Death’s Shadow’s rising popularity has brought plenty of large threats into the Modern scene, making cards such as Tarfire and Lightning Bolt increasingly poorly positioned. Proponents of Abzan Death’s Shadow argue that there is little to no need to play red anymore, but still want to keep the Traverse the Ulvenwald package to utilize a toolbox of one-of sideboard cards. A heavier white splash also gives you access to a variety of sideboard hate that you can tune to the expected metagame. The ability to tutor up two Death’s Shadows with Ranger of Eos (and to tutor up your Ranger with Traverse) has made it a popular maindeck and sideboard inclusion as well.
Lucas Beach, 2nd place SCG Modern IQ Columbia, April 9, 2017
Five-color Death’s Shadow has recently become the most popular of its ilk that still utilizes the delirium/Traverse the Ulvenwald package. The ability to fetch for nearly perfect mana gives you access to white threats such as Ranger of Eos and Lingering Souls, the ability to blow your opponents out with Temur Battle Rage, and the utility of cards like Terminate and Kolaghan’s Command. The Watery Grave in the board enables you to play Death’s Shadow’s best counterspell, Stubborn Denial, which acts as a one-mana Negate when your Death’s Shadow is a 4/4 or bigger.
Márcio Carvalho, 10th Place Grand Prix Copenhagen, May 27 – 28, 2017
Grixis is the deck that deviates the most from traditional Death’s Shadow builds, forgoing Traverse the Ulvenwald, Tarmogoyf, and delirium-enablers for Tasigur, Snapcaster Mage, and main-deck Stubborn Denial. Grixis has recently become the most popular build among competitive players, and it was the only version of the deck to make Day 2 of last weekend’s SCG Modern Open.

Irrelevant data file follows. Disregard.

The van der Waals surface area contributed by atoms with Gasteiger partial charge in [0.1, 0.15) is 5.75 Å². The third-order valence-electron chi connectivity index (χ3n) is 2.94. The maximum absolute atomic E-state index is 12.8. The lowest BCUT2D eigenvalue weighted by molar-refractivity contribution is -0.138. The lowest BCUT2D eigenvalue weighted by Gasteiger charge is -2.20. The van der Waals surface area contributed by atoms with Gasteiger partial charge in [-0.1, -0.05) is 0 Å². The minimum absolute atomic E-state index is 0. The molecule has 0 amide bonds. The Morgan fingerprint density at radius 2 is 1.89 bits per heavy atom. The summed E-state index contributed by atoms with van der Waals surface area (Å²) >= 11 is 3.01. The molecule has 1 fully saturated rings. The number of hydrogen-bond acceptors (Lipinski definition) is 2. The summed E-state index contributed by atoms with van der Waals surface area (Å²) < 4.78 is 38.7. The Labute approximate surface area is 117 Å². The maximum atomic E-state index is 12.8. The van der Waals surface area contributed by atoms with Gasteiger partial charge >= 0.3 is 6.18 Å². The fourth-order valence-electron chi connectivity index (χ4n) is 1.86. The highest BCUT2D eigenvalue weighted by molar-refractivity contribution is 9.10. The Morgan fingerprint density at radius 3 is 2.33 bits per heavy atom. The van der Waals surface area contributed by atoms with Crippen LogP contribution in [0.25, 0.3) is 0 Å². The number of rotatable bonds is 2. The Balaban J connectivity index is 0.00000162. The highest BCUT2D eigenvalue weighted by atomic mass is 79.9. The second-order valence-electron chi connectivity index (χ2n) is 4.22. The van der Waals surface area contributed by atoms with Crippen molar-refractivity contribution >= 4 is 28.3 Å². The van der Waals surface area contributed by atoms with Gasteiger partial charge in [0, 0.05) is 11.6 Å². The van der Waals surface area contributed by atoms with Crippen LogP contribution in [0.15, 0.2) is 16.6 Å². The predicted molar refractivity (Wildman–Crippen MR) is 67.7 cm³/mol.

Andrew Jessup, 4th Place SCG Modern Open Charlotte, June 10-11, 2017
With no need to turn on delirium, we can replace “dead” cards such as Mishra’s Bauble with effective card engines such as Serum Visions. We can also run fewer main-deck Planeswalkers and more cards like Thought Scour to turn on our delve creatures. These decks tend to have finely-tuned sideboards, with cards like Ceremonious Rejection to take on Eldrazi Tron decks, and Anger of the Gods and Collective Brutality to help face the increasingly popular Abzan Counters Company lists.
Of the many (many) flavors of Death’s Shadow, Grixis is the one I expect to face the most this coming weekend. However, knowing how each deck functions – whether it’s by turning on delirium or locking down the board with counter spells after resolving a threat – is the first step to successfully defeating this popular archetype. I have been tuning my deck and sideboard for the match-up, and I expect many of the players preparing to battle in Vegas will be doing the same. Will our preparation work? There’s only one way to find out.